Chris Stout, PhD

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What Parents and Emerging Adults Should Know

Chris Stout, PsyD

 

Cutting

  • 4 in 100 Americans will harm themselves at some time in their lives4
  • Nearly 1 in 5 students at Cornell University and Princeton University say they have purposely injured themselves by cutting or burning. Of that group, 70% had done so multiple times5
  • About half said they’d experienced sexual, emotional or physical abuse5
  • Repeat self-abusers were more likely to be female and to have had eating disorders or suicidal tendencies5

Alcohol

  • Each year 2.8 million college students drive while intoxicated1
  • 1,700 die from alcohol-related injuries1
  • Hospitalization for alcohol overdoses has become a regular feature of weekend life at even the best colleges2
  • By winter break in 2003, more than 20 Hamilton College students had been hospitalized for treatment of alcohol overdoses—seven admitted in one weekend alone2
  • Dartmouth College has 4,400 undergraduates, and, on average, about 200 alcohol emergencies a year2
  • Middlebury College, with 2,300 students, had about 100 emergency room transports in the 2002-2003 academic year2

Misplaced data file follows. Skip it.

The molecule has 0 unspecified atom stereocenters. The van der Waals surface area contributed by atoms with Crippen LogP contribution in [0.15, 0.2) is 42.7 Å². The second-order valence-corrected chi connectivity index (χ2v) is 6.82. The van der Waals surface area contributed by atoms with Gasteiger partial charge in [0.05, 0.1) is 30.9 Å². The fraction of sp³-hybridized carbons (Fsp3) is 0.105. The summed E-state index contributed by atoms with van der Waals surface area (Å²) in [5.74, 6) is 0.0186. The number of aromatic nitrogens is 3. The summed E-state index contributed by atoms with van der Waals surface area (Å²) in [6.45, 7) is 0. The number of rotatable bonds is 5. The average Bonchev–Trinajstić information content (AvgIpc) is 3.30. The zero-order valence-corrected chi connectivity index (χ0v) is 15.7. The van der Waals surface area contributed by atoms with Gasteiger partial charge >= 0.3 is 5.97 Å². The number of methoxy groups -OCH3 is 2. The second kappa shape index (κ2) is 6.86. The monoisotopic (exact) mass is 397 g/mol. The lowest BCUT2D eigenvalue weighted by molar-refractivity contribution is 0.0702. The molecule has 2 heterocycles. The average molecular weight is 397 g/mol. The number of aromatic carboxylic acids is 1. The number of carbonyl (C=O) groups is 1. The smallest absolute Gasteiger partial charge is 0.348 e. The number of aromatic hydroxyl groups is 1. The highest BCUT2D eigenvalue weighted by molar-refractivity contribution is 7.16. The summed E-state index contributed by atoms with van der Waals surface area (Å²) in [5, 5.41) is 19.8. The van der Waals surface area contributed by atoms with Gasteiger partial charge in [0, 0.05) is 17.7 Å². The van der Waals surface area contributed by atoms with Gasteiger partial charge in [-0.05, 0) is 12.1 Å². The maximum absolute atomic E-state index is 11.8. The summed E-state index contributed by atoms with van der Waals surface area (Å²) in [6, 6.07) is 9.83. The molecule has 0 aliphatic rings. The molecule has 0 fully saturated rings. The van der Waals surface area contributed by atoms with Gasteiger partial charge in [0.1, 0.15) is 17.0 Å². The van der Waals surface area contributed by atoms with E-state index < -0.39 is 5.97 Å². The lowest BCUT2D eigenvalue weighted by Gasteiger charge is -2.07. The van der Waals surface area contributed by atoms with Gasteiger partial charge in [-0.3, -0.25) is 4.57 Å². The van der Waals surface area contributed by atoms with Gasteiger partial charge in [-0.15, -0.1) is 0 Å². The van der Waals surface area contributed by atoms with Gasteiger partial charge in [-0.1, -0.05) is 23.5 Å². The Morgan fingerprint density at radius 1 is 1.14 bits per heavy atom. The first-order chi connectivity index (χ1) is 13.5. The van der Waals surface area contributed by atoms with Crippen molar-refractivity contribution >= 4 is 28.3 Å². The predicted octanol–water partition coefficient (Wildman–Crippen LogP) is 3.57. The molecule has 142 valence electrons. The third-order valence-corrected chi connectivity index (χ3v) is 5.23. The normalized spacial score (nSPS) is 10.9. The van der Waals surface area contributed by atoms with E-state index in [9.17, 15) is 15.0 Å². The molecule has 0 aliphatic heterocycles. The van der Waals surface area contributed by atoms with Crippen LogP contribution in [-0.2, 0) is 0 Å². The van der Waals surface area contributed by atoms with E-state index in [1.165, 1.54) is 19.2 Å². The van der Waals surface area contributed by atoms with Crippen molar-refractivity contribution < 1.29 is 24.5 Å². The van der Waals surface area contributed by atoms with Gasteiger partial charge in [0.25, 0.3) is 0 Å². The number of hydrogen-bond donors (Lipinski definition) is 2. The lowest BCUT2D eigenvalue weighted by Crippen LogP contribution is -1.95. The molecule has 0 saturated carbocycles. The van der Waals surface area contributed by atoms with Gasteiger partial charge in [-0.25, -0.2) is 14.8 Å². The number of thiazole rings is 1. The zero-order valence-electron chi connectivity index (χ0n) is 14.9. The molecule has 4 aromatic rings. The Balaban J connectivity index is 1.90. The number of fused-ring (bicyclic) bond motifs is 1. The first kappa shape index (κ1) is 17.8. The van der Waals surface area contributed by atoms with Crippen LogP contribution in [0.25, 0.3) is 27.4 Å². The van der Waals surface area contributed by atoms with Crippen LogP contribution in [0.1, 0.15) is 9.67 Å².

• Before Thanksgiving in 2004, Pomona College had sent nine to the Emergency Room – more than twice its total alcohol hospitalizations the entire previous year and the highest number in eleven years2
  • More often these days, college students die from drinking’s secondary effects, drowning in one’s own vomit2
  • 18% of US college students suffered clinically significant alcohol-related problems6
  • 44.1% of students in 116 colleges surveyed were binge drinkers, 19.5% were frequent binge drinkers, 15.6 % said they abstained from alcohol use6
  • 4 in 5 fraternity or sorority members were binge drinkers6
  • Survey of 28,000 students at 44 colleges found that 80% of students drink6

Drugs

  • Use of narcotics has risen to record levels1
  • 29% say they have used prescription drugs recreationally1
  • Drug use in high school is also up1
  • In 2001, roughly 15% of college students reported using Ecstasy – more than a sevenfold increase from a decade earlier2
  • Ecstasy occasionally set off psychotic episodes and appeared to have some long-term – perhaps permanent – effect on the body’s serotonin levels, meaning it might lead to chronic depression and permanent personality change2
  • College Ecstasy activity faded but it did not disappear completely2